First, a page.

In the comment section of one of my recent articles, the discussion turned to how to turn around the situation when a stock you hold has had a significant drop in price, putting you deeply in the red. A response by spindr0, who is an excellent source of knowledge on option, brought up a method called the Repair Strategy. How this strategy works is that you buy a call which is ATM (at or very near the current market price of the stock) and write to calls at a strike price is half way between the current market price and your cost basis. The idea is that the cost to buy the ATM call will be covered (or nearly so) by the premium received from writing the two OTM calls. Since the cost is fairly small, you take very little risk, just the amount of money to cover the net debit in the transaction (if any) and get a chance to exit your position with no loss.
That discussion got me to thinking more generally about how an investor could use call option contracts to help lower the cost basis for a stock that had suffered a decline in position but that the investor expected to have the price recover in the future. I came up with 4 ways to use call option contracts to help reduce the cost basis of a position (none of the methods requires that the stock have had a price drop in the past, just that the investor wants a lower cost basis or to sell it for higher than the market value). Also, none of these methods are automatically 1 and done, an investor can based on market conditions choose one of them, and then later switch out to a different one (due to either the option contracts expiring or closing out the option positions early).
Kinder Morgan (NYSE:KMI) is a stock that was once held in high regard by those interested in collecting high and growing dividends. I don't need to rehash the problems it got into, the dramatic fall in share price and the dividend cut. I find myself with a significant position in KMI (600 shares) that is now deeply underwater, my cost basis being about $30. Articles like this, along with the possibility that oil prices will rise, point to the potential that the price of KMI stock will increase. This article, by Albert Alfonso, also makes the case that KMI is repairing its balance sheet and might begin increasing dividends in the not too distant future. Based on those and similar articles, I think a modest increase in the share price of KMI is likely in the near future. Each of the 4 methods explained in this article require at least a moderate increase in share price to work well. Since I have such a large position, especially with the reduced dividend, I would very much like to reduce my exposure and put that cash to more productive uses. I don't want to sell the whole position, but if I can get a reasonable price I would like to sell a couple of hundred shares.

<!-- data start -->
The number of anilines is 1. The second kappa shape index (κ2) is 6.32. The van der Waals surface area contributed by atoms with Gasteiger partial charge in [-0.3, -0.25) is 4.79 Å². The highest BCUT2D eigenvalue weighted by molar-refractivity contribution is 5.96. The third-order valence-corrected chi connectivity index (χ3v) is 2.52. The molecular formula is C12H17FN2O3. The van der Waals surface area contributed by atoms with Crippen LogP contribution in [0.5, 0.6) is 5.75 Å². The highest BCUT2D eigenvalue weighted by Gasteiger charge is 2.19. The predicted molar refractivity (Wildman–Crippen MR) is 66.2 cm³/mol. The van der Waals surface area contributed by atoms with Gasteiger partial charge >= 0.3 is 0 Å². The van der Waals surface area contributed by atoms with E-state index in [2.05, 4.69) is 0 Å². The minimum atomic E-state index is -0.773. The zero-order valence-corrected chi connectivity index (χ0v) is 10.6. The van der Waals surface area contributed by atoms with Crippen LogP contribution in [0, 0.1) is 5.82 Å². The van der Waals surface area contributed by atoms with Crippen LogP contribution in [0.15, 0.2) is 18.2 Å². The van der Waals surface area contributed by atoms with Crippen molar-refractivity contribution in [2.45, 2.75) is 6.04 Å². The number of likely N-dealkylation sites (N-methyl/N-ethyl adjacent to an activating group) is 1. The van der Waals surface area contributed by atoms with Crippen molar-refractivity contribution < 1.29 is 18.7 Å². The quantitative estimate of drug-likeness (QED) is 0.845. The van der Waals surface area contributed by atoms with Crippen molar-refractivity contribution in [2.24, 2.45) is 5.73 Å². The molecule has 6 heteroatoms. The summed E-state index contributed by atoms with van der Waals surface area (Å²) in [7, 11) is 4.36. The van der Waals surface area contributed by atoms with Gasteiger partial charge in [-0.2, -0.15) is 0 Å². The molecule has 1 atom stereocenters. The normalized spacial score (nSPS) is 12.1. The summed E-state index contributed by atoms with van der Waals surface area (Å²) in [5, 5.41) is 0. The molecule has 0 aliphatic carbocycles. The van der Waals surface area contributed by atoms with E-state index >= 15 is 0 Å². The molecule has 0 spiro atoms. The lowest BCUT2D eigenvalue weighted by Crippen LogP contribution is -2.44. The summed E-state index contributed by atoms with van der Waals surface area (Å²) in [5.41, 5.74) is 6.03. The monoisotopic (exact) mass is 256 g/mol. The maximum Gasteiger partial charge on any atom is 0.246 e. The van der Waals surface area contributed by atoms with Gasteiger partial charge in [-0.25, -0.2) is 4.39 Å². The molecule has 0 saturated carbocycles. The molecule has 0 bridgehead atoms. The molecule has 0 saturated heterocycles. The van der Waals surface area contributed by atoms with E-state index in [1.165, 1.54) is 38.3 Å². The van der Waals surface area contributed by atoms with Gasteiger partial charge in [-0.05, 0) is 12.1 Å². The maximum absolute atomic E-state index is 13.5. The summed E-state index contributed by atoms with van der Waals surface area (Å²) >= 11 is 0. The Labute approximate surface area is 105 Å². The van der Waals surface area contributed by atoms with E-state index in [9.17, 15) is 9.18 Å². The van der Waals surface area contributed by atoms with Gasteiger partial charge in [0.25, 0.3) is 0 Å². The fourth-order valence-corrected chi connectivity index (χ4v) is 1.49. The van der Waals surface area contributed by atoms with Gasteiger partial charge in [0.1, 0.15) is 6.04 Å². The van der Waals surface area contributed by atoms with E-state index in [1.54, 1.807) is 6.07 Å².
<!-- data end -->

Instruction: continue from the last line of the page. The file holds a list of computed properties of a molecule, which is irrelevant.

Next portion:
In this article I will continue to use all the terms for option contracts I defined in this article. In addition, when I talk about buying a call, I mean that the investor will pay the premium for a contract where they have purchased the right to purchase 100 shares of company stock at a price equal to the strike price at any time on or before the market close on the expiration date. When I talk about selling a call, I mean that the investor will sell a contract they previously bought at a time before the contract expires.
The Repair Strategy
First, let's explore how to use the Repair Strategy. What we want to do is go out about 3 months, to give KMI enough time to rise in price. Given the current market price, we will want to buy a call with a strike of $22 and write two contracts with a strike $26 (because we want the strike price to be half the distance between the $30 we want to get for our shares and the $22 we will get for the shares the call we bought will cost us). So let's look at the call chain for the December expiration.
So for every hundred shares of KMI we want to fix, we need to buy a $22 call at a total contract price of $70 and write two $26 calls to get a premium of $14 each, or a net debit (ignoring commissions) of $18. So if KMI closed above $26 at market close on December 16 th, we would collect an extra $4 a share beyond the $26 that would be received for the shares called away. Of course in order for this to work, all the options in the transaction would have to expire ITM, so what are the chances of this working is based on KMI trading above $26 on December 16 th. Let's look at the details of that contract and see what our chances look like. The Delta for that contract is 0.12, or a 12% chance of it getting exercised. For me, that means I have to spend about $40 or so to have a 12% chance of breaking even. Each investor will have to determine if it's worth it for them (and if you pay lower commissions that I do it very well might be), but let's look further out in time.
Looking at contracts where the expiration date is further out, the net debit for the Recovery Strategy shifts around between about $15 and $40 (plus commissions) and the Delta for the higher strike contracts never gets about 20%.